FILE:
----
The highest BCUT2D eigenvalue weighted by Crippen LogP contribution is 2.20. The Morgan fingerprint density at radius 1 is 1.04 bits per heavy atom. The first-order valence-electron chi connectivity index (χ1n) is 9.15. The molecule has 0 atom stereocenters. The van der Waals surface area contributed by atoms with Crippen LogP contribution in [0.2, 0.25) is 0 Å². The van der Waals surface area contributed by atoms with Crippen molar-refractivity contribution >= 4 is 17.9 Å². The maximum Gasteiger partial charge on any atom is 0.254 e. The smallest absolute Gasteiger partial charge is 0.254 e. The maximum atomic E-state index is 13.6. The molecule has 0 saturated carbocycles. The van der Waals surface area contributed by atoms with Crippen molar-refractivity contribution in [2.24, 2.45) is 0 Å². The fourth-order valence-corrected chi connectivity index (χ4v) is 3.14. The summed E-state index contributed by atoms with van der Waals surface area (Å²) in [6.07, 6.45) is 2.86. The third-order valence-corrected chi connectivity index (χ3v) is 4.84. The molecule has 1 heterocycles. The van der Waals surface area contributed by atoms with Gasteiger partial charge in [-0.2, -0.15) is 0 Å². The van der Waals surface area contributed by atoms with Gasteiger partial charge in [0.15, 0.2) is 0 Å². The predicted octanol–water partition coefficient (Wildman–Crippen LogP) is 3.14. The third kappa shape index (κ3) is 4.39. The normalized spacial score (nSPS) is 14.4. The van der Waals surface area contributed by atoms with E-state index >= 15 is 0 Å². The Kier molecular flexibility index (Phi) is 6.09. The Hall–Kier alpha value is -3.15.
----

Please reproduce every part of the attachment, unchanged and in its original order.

The highest BCUT2D eigenvalue weighted by Crippen LogP contribution is 2.20. The Morgan fingerprint density at radius 1 is 1.04 bits per heavy atom. The first-order valence-electron chi connectivity index (χ1n) is 9.15. The molecule has 0 atom stereocenters. The van der Waals surface area contributed by atoms with Crippen LogP contribution in [0.2, 0.25) is 0 Å². The van der Waals surface area contributed by atoms with Crippen molar-refractivity contribution >= 4 is 17.9 Å². The maximum Gasteiger partial charge on any atom is 0.254 e. The smallest absolute Gasteiger partial charge is 0.254 e. The maximum atomic E-state index is 13.6. The molecule has 0 saturated carbocycles. The van der Waals surface area contributed by atoms with Crippen molar-refractivity contribution in [2.24, 2.45) is 0 Å². The fourth-order valence-corrected chi connectivity index (χ4v) is 3.14. The summed E-state index contributed by atoms with van der Waals surface area (Å²) in [6.07, 6.45) is 2.86. The third-order valence-corrected chi connectivity index (χ3v) is 4.84. The molecule has 1 heterocycles. The van der Waals surface area contributed by atoms with Gasteiger partial charge in [-0.2, -0.15) is 0 Å². The van der Waals surface area contributed by atoms with Gasteiger partial charge in [0.15, 0.2) is 0 Å². The predicted octanol–water partition coefficient (Wildman–Crippen LogP) is 3.14. The third kappa shape index (κ3) is 4.39. The normalized spacial score (nSPS) is 14.4. The van der Waals surface area contributed by atoms with E-state index >= 15 is 0 Å². The Kier molecular flexibility index (Phi) is 6.09. The Hall–Kier alpha value is -3.15.